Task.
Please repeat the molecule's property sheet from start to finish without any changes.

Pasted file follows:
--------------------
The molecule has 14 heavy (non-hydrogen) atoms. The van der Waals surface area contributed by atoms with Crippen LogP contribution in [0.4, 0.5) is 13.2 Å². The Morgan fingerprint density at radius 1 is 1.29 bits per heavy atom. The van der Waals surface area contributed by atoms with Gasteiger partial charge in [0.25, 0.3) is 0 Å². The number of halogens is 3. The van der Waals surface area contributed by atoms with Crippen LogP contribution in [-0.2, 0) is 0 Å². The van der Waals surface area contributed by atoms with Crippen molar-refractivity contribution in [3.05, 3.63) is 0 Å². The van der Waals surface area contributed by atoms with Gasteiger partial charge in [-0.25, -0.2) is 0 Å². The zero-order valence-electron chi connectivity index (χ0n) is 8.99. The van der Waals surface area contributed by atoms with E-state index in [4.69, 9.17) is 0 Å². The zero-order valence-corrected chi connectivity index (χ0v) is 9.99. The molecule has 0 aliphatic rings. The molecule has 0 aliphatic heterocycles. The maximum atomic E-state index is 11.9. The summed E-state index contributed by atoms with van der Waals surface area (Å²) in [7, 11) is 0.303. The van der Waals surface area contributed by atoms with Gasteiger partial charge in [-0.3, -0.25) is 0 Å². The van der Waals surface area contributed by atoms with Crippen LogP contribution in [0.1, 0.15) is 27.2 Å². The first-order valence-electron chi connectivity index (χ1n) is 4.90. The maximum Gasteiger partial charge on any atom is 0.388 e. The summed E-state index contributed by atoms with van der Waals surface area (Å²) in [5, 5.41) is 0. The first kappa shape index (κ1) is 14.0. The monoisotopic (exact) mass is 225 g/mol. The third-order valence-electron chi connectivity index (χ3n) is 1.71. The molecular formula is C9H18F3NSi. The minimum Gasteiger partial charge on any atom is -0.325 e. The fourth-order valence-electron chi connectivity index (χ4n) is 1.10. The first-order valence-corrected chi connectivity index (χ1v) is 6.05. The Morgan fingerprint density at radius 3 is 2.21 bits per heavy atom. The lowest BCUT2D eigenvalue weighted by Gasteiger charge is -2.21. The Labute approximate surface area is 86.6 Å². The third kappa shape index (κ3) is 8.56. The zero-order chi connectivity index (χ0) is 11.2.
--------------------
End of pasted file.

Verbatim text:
The molecule has 14 heavy (non-hydrogen) atoms. The van der Waals surface area contributed by atoms with Crippen LogP contribution in [0.4, 0.5) is 13.2 Å². The Morgan fingerprint density at radius 1 is 1.29 bits per heavy atom. The van der Waals surface area contributed by atoms with Gasteiger partial charge in [0.25, 0.3) is 0 Å². The number of halogens is 3. The van der Waals surface area contributed by atoms with Crippen LogP contribution in [-0.2, 0) is 0 Å². The van der Waals surface area contributed by atoms with Crippen molar-refractivity contribution in [3.05, 3.63) is 0 Å². The van der Waals surface area contributed by atoms with Gasteiger partial charge in [-0.25, -0.2) is 0 Å². The zero-order valence-electron chi connectivity index (χ0n) is 8.99. The van der Waals surface area contributed by atoms with E-state index in [4.69, 9.17) is 0 Å². The zero-order valence-corrected chi connectivity index (χ0v) is 9.99. The molecule has 0 aliphatic rings. The molecule has 0 aliphatic heterocycles. The maximum atomic E-state index is 11.9. The summed E-state index contributed by atoms with van der Waals surface area (Å²) in [7, 11) is 0.303. The van der Waals surface area contributed by atoms with Gasteiger partial charge in [-0.3, -0.25) is 0 Å². The van der Waals surface area contributed by atoms with Crippen LogP contribution in [0.1, 0.15) is 27.2 Å². The first-order valence-electron chi connectivity index (χ1n) is 4.90. The maximum Gasteiger partial charge on any atom is 0.388 e. The summed E-state index contributed by atoms with van der Waals surface area (Å²) in [5, 5.41) is 0. The first kappa shape index (κ1) is 14.0. The monoisotopic (exact) mass is 225 g/mol. The third-order valence-electron chi connectivity index (χ3n) is 1.71. The molecular formula is C9H18F3NSi. The minimum Gasteiger partial charge on any atom is -0.325 e. The fourth-order valence-electron chi connectivity index (χ4n) is 1.10. The first-order valence-corrected chi connectivity index (χ1v) is 6.05. The Morgan fingerprint density at radius 3 is 2.21 bits per heavy atom. The lowest BCUT2D eigenvalue weighted by Gasteiger charge is -2.21. The Labute approximate surface area is 86.6 Å². The third kappa shape index (κ3) is 8.56. The zero-order chi connectivity index (χ0) is 11.2.